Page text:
Food Labels, Defined

Food Labels, Defined

The fronts of food packages are often cluttered with phrases meant to not only describe the product or nutrients in it, but also influence your purchases. With bold, yet unclear phrases like “all-natural” and “heart-healthy” emphasized prominently, food packages can be confusing. But what do these claims actually mean—and should you be paying attention to them? First, let’s look at three common types of claims – structure/function claim, health claim, and nutrient-content claim.

Structure/Function Claim

The structure/function claim describes the relationship between a nutrient and how it impacts a structure or function in the body. For example, a label may say, “Calcium builds strong bones,” or “Fiber maintains regularity.” Despite the FDA requiring that the claims not be misleading, they are not pre-approved, resulting in confusing and often misleading information on food packages that is not always backed by sound science. 

Health Claim

A health claim, as defined by the Food and Drug Administration (FDA), is any claim that describes the food and its relation to a reduced risk for a disease or health-related condition. Health claims must be reviewed by the FDA and approved before being printed on the food package. 

One example of an approved health claim is: “Diets containing foods that are a good source of potassium and that are low in sodium may reduce the risk of high blood pressure and stroke.” Note that the phrase includes the overall diet, the nutrient (in this case, potassium and sodium), and its relationship to the health-related condition. 

Nutrient-Content Claim

A third type of claim, the nutrient-content claim, is common on food packaging and is regulated by the FDA. Examples include phrases such as “fat free,” “low sodium,” or “reduced sugar.” For a food to be considered “fat free” it must have less than 0.5 grams of fat per labeled serving. “Low sodium” is defined as 140 milligrams of sodium or less per labeled serving while anything carrying the phrase “reduced” is defined as 25% lower per serving than the appropriate reference food. Details can be found on the FDA website.

The Bottom Line

If you read claims on the front of food packages, be sure to look for those that make a connection between diet and a health outcome. You can mostly ignore the structure/function claims as those are not pre-approved and can be misleading. Nutrient-content claims can be trusted, but remember to look at the whole food and its ingredients. Consider a low-fat muffin for example. It may be low in fat, but it may also be high in sugar and refined grains. Other common phrases you may see on food packaging are listed to the right. Knowing which ones are defined and which are used as marketing lingo by food manufacturers will help you make better decisions in the grocery aisle.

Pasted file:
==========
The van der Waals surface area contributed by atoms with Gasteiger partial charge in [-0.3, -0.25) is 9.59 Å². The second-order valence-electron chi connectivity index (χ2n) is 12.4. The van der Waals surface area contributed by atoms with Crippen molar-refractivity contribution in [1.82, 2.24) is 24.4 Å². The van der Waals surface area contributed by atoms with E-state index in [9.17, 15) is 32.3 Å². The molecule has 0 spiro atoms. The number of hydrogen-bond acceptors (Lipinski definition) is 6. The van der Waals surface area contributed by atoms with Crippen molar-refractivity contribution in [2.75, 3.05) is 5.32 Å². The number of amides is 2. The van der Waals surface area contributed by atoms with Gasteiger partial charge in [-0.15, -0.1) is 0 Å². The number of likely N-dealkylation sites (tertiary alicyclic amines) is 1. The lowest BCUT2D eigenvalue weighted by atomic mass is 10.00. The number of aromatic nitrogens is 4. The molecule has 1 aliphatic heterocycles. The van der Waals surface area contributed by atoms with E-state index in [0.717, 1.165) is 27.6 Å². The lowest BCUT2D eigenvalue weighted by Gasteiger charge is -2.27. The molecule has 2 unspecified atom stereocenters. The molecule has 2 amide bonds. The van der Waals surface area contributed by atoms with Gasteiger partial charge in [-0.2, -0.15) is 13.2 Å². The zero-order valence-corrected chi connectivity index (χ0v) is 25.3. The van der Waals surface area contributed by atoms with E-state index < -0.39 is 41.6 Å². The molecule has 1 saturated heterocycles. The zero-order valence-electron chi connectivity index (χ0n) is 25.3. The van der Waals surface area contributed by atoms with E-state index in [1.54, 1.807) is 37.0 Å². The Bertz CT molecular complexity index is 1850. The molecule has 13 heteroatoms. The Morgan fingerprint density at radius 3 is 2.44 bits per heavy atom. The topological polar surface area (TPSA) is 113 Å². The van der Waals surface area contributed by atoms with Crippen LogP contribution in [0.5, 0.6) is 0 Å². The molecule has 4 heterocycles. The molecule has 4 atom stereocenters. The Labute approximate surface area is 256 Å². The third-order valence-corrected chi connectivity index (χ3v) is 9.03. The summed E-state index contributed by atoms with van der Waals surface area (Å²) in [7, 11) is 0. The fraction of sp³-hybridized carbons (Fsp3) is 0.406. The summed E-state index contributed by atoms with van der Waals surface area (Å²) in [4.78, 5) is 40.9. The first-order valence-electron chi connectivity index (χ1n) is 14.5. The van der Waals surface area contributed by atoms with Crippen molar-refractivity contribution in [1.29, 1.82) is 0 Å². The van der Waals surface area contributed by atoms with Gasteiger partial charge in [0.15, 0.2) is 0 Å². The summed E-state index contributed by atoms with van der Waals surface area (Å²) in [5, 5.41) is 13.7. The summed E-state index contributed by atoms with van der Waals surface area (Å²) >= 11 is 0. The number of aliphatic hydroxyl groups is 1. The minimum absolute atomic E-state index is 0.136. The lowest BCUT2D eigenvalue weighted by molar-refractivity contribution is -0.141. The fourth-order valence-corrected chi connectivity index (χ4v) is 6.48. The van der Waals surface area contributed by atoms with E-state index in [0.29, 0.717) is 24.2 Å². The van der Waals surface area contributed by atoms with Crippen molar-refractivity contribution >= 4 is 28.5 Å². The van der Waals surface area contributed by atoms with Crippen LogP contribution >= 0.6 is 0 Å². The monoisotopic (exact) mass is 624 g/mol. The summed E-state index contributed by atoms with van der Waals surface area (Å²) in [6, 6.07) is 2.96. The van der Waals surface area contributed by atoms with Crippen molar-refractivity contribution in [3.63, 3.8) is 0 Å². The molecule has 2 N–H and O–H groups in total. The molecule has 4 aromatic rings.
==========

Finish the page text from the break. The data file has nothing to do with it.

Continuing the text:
For an individual food to carry the word “healthy” on the food label, it must meet criteria defined by the FDA. The food must be low in fat and saturated fat, have limited sodium and cholesterol, and contain at least 10% of the daily value of vitamin A, vitamin C, calcium, iron, protein, or fiber. Some argue that the term needs to be redefined as demonstrated in the recent controversy over the FDA warning to a popular granola bar brand, KIND. The FDA asked KIND to remove the term “healthy” from its packaging since the products were too high in fat to be considered healthy under the FDA definition. Some argue that since the fat comes from nuts and seeds, which are heart-healthy fats, then the definition is outdated and should be revisited to align with current research. Stay tuned on this subject. 


To the surprise of many, the term “natural” isn’t regulated by the FDA. This results in companies interpreting the word in different ways, which can be confusing to consumers. According to the FDA website, “the FDA has not developed a definition for use of the term natural or its derivatives. However, the agency has not objected to the use of the term if the food does not contain added color, artificial flavors, or synthetic substances.” The FDA has recently taken another look at defining the term and has called for public comment. For now, take this term with a grain of salt when comparing food products.


This is a highly regulated term, but not by the FDA. The United States Department of Agriculture (USDA) controls the use of this term. Organic means that the food was grown without pesticides, synthetic fertilizers, genetically modified organisms, ionizing radiation, or sewage sludge. You may see the organic seal on food products, which means those products are at least 95% organic. If the product says “made with organic ingredients,” then it has at least 70% organic ingredients. Remember, the term “organic” is not synonymous with the term “healthy.” It’s still important to consider the food’s nutrient value even if it’s organic.

Picture of Allison Knott, MS, RD, LDN

Allison Knott, MS, RD, LDN

Registered Dietitian, Nutrition Communication and Wellness Consultant

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